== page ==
Wheelahan isn’t alone. A private provider, frustrated by another round of changes this week, said the bar to entry needed to be raised to weed out providers that game the system by simply shifting their operations to wherever they can get the highest subsidy.
The provider, who asked not to be named, backed proposals by the National Skills Standards Council for a tougher system of licensing. Under the system, smaller providers without licences could partner with larger ones that have invested in heavily in being accredited and so effectively act as guarantors of quality.
Piccoli calls for cap on teaching degrees
Sydney Morning Herald | 20 November 2013
NSW Education Minister Adrian Piccoli has called for a cap on the number of students allowed to enrol in teaching degrees to curb the state’s oversupply of primary school teachers.
Fairfax Media has revealed that more than 40,000 teachers are on a waiting list for permanent jobs in NSW and the oversupply of primary teachers is likely to last until the end of the decade even if resignations or retirements double.
Inspiring university teachers awarded
Office of Teaching and Learning | 19 November 2013
Australia’s best university teachers have been recognised at the 2013 Australian Awards for University Teaching. Senator Scott Ryan, the Parliamentary Secretary to the Minister for Education, congratulated the 13 teachers for their outstanding work, along with recognising nine individual university programs that enhance student learning saying.
The Australian Awards for University Teaching are a nationally recognised marker of esteem. The outstanding university teachers and programs deserved to be recognised and celebrated for their exceptional work. This year’s recipients have worked to engage students in active learning and relate their curriculum to the world in which we live. But as commentator Stephen Matchett notes, not actually not a lot of esteem attributed to winners, as shown by, for example the awards being presented by a parliamentary secretary and the scant media coverage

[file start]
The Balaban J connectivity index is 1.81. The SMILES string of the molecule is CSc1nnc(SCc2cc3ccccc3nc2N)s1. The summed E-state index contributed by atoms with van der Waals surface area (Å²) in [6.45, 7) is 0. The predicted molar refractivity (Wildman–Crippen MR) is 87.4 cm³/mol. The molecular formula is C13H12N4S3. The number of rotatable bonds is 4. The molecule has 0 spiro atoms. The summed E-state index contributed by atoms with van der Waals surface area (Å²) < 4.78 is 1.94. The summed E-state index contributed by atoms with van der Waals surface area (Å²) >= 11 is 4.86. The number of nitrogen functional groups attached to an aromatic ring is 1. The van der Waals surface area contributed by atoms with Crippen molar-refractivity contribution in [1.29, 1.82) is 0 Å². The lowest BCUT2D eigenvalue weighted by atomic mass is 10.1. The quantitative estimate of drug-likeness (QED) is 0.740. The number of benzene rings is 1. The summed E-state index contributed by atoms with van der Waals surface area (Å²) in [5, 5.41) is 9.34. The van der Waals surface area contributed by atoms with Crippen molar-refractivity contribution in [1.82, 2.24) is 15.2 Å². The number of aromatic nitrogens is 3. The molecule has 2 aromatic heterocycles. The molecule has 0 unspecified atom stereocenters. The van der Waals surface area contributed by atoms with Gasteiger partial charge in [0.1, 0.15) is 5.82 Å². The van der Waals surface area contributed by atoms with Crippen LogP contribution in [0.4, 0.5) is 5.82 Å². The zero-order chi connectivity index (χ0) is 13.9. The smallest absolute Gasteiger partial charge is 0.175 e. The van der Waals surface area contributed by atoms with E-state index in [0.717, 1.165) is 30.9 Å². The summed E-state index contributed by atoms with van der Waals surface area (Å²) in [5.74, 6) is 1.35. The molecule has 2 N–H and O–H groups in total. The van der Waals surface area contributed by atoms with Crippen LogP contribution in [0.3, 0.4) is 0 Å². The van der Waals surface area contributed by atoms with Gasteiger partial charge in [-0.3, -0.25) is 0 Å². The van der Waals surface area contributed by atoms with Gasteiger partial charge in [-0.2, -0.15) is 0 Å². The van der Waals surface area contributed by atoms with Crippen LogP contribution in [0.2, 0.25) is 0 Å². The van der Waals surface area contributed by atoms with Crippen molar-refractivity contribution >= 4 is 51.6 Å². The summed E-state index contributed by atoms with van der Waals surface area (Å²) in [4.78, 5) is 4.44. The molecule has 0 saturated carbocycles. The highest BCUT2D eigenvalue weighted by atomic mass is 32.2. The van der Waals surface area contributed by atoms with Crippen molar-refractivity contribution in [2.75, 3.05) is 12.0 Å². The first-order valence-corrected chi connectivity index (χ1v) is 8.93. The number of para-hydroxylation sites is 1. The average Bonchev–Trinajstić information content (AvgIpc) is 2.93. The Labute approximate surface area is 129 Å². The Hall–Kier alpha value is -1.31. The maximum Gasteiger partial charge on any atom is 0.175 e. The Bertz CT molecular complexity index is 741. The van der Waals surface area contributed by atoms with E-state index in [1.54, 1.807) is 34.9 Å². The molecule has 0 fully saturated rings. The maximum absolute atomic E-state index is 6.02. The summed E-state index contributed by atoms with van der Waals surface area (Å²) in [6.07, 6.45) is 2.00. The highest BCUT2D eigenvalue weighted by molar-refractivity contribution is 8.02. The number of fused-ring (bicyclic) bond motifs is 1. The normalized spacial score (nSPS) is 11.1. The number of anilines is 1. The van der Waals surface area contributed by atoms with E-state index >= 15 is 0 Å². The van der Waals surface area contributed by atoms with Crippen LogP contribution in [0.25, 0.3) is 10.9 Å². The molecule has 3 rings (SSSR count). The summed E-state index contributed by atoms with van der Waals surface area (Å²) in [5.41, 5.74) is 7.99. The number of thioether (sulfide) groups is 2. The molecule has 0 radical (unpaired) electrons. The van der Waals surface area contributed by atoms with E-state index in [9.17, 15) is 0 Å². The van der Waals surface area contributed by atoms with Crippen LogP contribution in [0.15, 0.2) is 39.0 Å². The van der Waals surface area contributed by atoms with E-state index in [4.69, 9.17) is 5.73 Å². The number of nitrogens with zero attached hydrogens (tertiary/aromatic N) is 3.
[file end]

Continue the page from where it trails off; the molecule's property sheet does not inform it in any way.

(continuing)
CQU ‘comprehensive” not ‘dual’
The Australian | 18 November 2013
Australias newest dual-sector university, CQUniversity, will instead be calling itself “comprehensive”, with vice-chancellor Scott Bowman warning that thinking of the institution in two parts will simply create hierarchies.
Bowman, whose CQUniversity merges with Central Queensland Institute of TAFE in July, said Dual sector means two parts, and if you say higher education, then you’ve got lower education. This won’t be a dual sector university. We’re talking about being a comprehensive university.
Canberra University to bypass union on pay deal
ABC News | 12 November 2013
The University of Canberra has announced it will bypass the union representing university academics and take a proposed pay offer direct to staff.
University management has been in talks with the National Tertiary Education Union (NTEU) for almost a year but negotiations became deadlocked over a proposal to link pay rises to the amount university funds are indexed by the Federal Government.